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Do women belong at MIT? An alumnus speaks:

Janet Mertz Mertz at oncology.wisc.edu
Wed Sep 6 07:04:06 EST 2000


>Despite the recent efforts of the MIT faculty to make things more
>inclusive, it
>would appear that the MIT community still has a long ways to go.
>
>--
>-susan
>MIT PhD 1989
>
As a fellow alumnae of MIT (BS, 1970) and interviewer of prospective
students, I am willing to second the comment that MIT may still be far from
perfect in its treatment of women. On the other hand, it has always been
and continues to be far ahead of many of the other elite universities in
the US. It was founded as a co-ed institution in 1865 at a time when few
co-ed colleges even existed! Although there were only 5% women
undergraduates when I attended MIT, many of the other top-rated colleges
were still male only at that time and would not have even considered an
application from em (e.g., Yale, Princeton, Caltech, Harvard required women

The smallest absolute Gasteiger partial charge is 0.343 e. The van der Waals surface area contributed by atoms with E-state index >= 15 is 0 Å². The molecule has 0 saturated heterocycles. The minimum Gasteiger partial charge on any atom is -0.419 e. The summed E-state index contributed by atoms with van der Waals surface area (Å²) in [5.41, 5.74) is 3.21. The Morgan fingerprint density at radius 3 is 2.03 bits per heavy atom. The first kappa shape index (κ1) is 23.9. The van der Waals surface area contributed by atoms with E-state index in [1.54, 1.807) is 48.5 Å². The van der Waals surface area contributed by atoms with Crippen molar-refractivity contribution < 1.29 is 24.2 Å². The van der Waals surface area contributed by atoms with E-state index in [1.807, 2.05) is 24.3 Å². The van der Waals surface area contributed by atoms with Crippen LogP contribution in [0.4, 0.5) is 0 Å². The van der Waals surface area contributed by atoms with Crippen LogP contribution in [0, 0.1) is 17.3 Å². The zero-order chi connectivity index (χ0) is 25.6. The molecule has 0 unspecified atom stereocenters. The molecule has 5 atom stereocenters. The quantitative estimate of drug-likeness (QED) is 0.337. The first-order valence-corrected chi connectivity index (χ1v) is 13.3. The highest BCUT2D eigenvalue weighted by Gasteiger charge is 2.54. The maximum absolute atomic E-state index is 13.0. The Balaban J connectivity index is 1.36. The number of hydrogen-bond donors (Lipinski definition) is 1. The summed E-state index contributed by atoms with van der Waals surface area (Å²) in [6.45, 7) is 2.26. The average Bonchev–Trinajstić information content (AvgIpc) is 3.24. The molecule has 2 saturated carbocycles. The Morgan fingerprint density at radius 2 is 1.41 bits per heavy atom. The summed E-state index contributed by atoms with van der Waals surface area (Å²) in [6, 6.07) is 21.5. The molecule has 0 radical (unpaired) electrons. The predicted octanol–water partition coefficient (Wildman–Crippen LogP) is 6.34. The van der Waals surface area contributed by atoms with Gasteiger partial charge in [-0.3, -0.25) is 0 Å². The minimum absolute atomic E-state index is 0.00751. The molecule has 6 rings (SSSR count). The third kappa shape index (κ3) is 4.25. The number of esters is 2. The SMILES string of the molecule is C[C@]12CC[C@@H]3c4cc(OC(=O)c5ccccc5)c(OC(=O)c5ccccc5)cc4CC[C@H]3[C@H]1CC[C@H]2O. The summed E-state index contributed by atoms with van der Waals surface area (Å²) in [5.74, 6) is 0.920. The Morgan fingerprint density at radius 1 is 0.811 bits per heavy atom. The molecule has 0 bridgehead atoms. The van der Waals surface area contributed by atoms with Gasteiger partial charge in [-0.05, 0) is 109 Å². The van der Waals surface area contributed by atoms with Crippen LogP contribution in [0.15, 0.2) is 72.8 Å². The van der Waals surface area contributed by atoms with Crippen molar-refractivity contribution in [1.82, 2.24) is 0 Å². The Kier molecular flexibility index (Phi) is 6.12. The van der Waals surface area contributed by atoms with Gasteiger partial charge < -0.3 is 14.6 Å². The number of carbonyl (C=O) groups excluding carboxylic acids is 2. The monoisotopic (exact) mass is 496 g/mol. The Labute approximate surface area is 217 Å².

to attend Radcliffe, Columbia required women to attend Barnard). MIT was
actively recruiting women students and faculty in the 1970s when other
colleges were only beginning to allow in women students and faculty at all
in attempts to head off lawsuits against them. For a school in which a
majority of its students are computer science or engineering majors to have
42% women at present is an amazing achievement. Just as amazing is MIT's
administration being willing to admit publically the existence of de facto
discrimination against its women faculty and to take measures to try to
correct the problems. Before we knock MIT for not yet being perfect, we
should consider where it is relative to its peers.

Janet Mertz







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